Learn about the security-relevant characteristics of firewall logs and how they can contribute to improving network security.
- [Instructor] Let's continue talking about capturing data. Firewalls are another rich source of network data. You can generate logs of various firewall activities. Firewalls utilize user-defined rules to decide on what to do with a packet that goes through. Firewall rules are primarily used for three actions, accept, drop or forward packets. Firewalls usually create a log entry when they detect and drop packets destined to an unexpected host or application.
This log entry contains information on where the packet originated and where it is intended to go. The origin address information is captured by an IP address and a port number found in the header portion of a packet. As you may remember, each internet host has a unique IP address. A port number is associated with an application running on the host. For example, a web server conventionally uses 80 as its port number.
Using a combination of the port number and the IP address, we know what application on which host is sending a packet to the firewall. On the other hand, the destination IP and port specified in a packet header indicate where the packet was heading. Firewalls drop packets when they're going to, or originating from, an unexpected IP and port combination. Take a firewall protecting a dedicated web server.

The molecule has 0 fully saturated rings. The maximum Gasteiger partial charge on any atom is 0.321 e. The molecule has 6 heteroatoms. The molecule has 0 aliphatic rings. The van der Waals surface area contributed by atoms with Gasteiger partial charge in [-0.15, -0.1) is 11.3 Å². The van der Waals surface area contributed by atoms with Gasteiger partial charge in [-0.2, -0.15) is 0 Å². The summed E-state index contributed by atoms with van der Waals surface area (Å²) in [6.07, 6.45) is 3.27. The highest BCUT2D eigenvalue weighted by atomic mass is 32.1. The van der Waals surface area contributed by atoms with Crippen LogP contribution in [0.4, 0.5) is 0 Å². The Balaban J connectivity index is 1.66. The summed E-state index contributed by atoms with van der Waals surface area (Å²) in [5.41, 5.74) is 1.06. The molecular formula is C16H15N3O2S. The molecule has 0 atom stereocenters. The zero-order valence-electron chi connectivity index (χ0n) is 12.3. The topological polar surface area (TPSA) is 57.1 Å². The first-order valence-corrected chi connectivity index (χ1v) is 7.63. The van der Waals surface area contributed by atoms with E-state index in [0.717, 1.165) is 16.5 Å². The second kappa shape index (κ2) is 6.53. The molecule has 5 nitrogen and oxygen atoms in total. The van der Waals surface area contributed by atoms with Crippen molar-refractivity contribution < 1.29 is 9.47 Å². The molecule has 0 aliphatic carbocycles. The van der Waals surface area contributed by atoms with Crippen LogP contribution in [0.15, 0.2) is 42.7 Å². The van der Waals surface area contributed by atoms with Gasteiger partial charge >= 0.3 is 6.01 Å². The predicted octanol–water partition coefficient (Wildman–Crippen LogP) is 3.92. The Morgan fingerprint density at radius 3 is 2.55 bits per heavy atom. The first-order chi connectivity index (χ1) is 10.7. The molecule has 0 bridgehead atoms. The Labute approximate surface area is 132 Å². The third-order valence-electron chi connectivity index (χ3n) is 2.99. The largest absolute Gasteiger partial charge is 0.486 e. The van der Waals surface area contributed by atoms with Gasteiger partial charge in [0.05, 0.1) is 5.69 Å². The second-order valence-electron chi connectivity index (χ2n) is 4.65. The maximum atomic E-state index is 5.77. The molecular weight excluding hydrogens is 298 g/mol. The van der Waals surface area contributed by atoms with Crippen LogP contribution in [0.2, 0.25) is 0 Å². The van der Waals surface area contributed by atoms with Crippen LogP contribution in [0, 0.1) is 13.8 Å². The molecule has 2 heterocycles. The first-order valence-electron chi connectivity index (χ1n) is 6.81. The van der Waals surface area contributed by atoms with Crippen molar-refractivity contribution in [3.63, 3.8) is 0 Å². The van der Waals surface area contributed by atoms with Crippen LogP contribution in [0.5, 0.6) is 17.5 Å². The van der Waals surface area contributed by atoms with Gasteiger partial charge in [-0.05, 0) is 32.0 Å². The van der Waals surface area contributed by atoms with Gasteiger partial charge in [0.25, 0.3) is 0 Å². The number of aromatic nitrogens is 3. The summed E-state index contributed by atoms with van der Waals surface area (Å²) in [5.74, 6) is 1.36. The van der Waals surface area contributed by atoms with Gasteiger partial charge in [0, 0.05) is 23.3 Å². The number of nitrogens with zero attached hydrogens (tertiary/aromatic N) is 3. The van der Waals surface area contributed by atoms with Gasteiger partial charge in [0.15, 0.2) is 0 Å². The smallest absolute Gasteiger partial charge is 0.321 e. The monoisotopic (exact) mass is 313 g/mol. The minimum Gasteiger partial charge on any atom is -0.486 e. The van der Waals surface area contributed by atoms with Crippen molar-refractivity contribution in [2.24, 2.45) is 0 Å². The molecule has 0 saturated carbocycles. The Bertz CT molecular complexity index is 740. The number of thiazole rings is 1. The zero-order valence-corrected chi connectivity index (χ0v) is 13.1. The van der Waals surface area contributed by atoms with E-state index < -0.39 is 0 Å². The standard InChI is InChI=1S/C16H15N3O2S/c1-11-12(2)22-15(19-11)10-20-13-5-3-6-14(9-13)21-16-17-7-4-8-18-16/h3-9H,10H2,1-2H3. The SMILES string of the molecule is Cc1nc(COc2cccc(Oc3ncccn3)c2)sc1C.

The firewall will reject any packet whose destination port number is anything other than 80 and record this incident. Firewalls provide a treasure trove of network security information. They allow you to develop useful insights about security threats by recording unauthorized attempts to reach various network resources. This is only possible because the logs store the rejected packets.
- Network security concepts
- The basic functions of a firewall
- Intrusion detection and prevention systems
- Using network data to improve security
- Using log servers to collect data
- Collecting application data
- Collecting OS data
- Network forensics
- Network security visualization